June 2012


A few weeks ago, one of my posts received a comment that was worth a whole post:

I am also a therapist (though I’m still in training). I’m wondering if you would be willing/able to recommend some family therapy books you’ve found helpful. My program is very focused on the individual and I’m trying to fill in some gaps and find your perspective on therapy to be very resonant with my own.

I’d love to recommend some family therapy books! My program was extremely family-systems focused, which I’ve been grateful for since leaving school. If you want to see an exhaustive reading list (I can’t remember having been assigned a real dud), you can see reverse-order lists of everything I read in my first year here and my second year here.

I’ll try to create a bare-bones list for you here—much more useful for you and a good exercise for me. I should warn you before I begin that I am super nerdy when it comes to family therapy reading and I can imagine many in my cohort rolling their eyes at my “must-read” list. If you are nerdy like me, though, here goes:

Pragmatics of Human Communication: A classic and profound book by Bateson’s MRI team, the first and probably still the best attempt to apply system theory to human relationships.

Susan Johnson’s books The Practice of Emotionally Focused Couple Therapy and Emotionally Focused Couple Therapy for Trauma Survivors. Johnson combines system-thinking, Rogers-style experiential therapy, and attachment theory, creating one of my most-used therapy models.

John Gottman’s books, especially The Marriage Clinic and The Science of Trust. Gottman has taken up the project started with Pragmatics, largely abandoned by family therapy, and is doing it in fine style, with solid science.

Metaframeworks: This book presents my favorite meta-model of family therapy, combining the best parts of the many family therapy models.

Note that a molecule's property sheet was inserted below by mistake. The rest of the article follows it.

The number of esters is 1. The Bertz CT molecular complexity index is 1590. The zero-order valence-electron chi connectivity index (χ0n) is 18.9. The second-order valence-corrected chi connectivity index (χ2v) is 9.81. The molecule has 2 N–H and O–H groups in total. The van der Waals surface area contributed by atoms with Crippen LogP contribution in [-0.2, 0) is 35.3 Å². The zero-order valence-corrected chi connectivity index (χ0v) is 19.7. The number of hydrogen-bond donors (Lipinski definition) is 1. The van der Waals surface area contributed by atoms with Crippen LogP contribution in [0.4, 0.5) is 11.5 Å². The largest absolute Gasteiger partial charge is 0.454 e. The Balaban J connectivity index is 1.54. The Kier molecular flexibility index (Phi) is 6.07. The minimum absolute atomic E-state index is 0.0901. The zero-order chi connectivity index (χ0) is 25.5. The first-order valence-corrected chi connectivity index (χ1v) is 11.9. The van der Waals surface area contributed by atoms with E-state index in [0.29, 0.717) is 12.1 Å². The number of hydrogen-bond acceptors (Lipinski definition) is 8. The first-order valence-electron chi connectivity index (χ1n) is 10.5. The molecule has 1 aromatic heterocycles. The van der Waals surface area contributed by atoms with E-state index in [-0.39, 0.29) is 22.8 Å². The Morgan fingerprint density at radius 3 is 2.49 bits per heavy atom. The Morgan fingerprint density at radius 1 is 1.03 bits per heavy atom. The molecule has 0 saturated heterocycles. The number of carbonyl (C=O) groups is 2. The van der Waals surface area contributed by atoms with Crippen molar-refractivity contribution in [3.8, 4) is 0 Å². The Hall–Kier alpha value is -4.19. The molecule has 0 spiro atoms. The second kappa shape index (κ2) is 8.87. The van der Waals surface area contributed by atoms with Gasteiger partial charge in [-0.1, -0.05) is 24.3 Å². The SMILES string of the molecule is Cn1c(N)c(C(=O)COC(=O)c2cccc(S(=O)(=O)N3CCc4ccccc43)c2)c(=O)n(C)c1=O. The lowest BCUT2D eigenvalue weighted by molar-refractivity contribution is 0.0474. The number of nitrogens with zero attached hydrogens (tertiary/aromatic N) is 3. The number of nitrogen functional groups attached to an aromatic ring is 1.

A major work by each family therapy model-builder is also important reading: Haley, Madanes, Satir, Whitaker, Minuchin, Bowen, Selvini-Palazolli/Milan group, Weakland/Fisch/MRI group, deShazer/Insoo-Berg, Epson/White, and Hubble/Duncan/Miller. Keep in mind that their books are presentations of informed opinion, not science. Every one of these folks have got some things right and some wrong. They have also advanced the field significantly, and are the largest part the conversation on how to think about families.

Finally, a couple things that I was not assigned in school, but I found extremely helpful in making sense of the flood of information. First, a grounding in systems/complexity theory: Family therapists think of themselves as system-theory experts and throw around a lot of lingo that they may or may not really understand. It’s easy to get confused in this situation. The best introduction to modern system thinking is still Capra’s The Web of Life (though we’re overdue for an update). Also, check out Bateson’s books Steps to an Ecology of Mind and Mind and Nature. Second, familiarity with Wilber’s integral theory really helped me navigate the heated arguments about modernism vs. post-modernism and intervention at the level of individuals vs. family systems vs. larger systems. Check out Integral Psychology or A Theory of Everything.